Miracle of How Private Property Saved Plymouth

A well-meaning debate about the relative value of capitalism versus socialism is ongoing in this country. But few know the details of what happened in the spring of 1622 in Plymouth Colony that determined America’s financial direction. William Bradford was elected governor on the death of the first governor. A young man in his 30s, Bradford was left to make decisions that would impact the success of the small colony.

Ships at Sunset
Ships at Sunset

One issue was how to get more food supplies. New colonists arrived by the dozens, but none brought supplies. And Bradford was ordered by the man back in England who had funded the expedition, to feed and house any new arrivals without  additional support forthcoming. Most of these latter arrivals would eventually move north toward what would become Boston. They would compete for the animal skins that would be sent to England to pay the colony’s debt.

Living through two dire years, Bradford felt sure that one problem with their inadequate food harvest was inherent in the system that required all to work for the general good. With no incentive to earn more than an allotted share, some worked less while others worked more. To remedy that, Bradford made a radical decision. He gave each household a few shares of private property to plant as they saw fit. Here in his own words, complete with old English spelling, was the result:

“This had very good success; for it made all hands very industrious, so as much more corne was planted then other waise would have bene by any means the Governor or any other could use, and saved him a great deall of trouble, and gave farr better contente.”*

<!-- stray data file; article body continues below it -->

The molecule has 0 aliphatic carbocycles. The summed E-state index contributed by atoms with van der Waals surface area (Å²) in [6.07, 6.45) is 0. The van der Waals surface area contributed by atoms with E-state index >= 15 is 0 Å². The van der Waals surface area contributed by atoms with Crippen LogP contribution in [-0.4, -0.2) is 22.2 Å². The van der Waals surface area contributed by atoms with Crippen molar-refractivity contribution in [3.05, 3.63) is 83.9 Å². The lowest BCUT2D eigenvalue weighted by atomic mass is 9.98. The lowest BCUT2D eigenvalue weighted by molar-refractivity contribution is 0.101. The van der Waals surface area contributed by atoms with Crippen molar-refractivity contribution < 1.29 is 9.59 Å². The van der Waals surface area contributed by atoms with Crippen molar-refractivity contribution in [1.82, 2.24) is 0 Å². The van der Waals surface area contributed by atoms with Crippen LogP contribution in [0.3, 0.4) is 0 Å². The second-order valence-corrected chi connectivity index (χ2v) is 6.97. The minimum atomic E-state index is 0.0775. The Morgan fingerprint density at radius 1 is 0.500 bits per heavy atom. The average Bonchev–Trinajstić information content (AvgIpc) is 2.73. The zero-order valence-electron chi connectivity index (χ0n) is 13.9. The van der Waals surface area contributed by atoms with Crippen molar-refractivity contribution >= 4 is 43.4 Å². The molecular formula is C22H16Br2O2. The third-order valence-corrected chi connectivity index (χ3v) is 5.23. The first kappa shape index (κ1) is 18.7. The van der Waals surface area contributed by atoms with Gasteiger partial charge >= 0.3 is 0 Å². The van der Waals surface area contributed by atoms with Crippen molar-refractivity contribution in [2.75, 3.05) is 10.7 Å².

Bradford set the financial principle that would define America down through the centuries. Times have changed, but people have not. Free enterprise offers incentives that free handouts never could.

*To learn more about the Pilgrims read:
William Bradford: Plymouth’s Faithful Pilgrim, by Gary D. Schmidt, Eerdmans Books for Young Readers, 1999

 

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My Mini Christmas Miracle

beachpost

You may not consider what happened to me near the close of the 1990s a miracle. But looking back, I do. How else would you describe the turning of a modern day Scrooge into a Christmas angel?

My transformation began while reading a magazine article as the holidays approached…

Christmas had never provided me with the warm and fuzzy feelings others have for this day. My father and mother had married on Christmas eve, but the company party was always that same day. My father came home drunk and only after the stores closed. My mother cried; they argued. We kids kept the tears inside knowing the only Christmas presents we would get would be bought at day-after sales.

This article’s author was describing how to get over a case of Christmas blahs. I needed more help than that, but for some reason kept on reading. She wrote that the answer was as simple as buying yourself a Christmas present.

Absurd, of course. And what would I even want for a present? I’m not impressed by diamond and sapphire jewelry, like my sister had just received. Flowers are lovely and OK for birthdays. But what would I actually want that I could buy myself for Christmas?

An idea occurred. Bill Cosby had just given away millions to a college. I would love to give away money like that to help others. So I decided to give $75; not a lot. And it would have to go to someone I knew who would not be expecting a gift from me. A Santa Claus gift indeed.

Our new company secretary was becoming a good friend. I could see she needed a new winter coat and spotted a bright red dress version on sale. Her surprise was hardly more than my own at the joy I received from giving this gift.

I kept up this annual practice for many years. Once I gave a co-worker $100 so he could buy his daughter her first new bicycle for the holidays. Years after he left the company to work elsewhere, he inquired about me and mentioned to that co-worker about the gift.

Yes, indeed. A modern day miracle that has changed me forever. An article written by an author, like myself. Miraculous.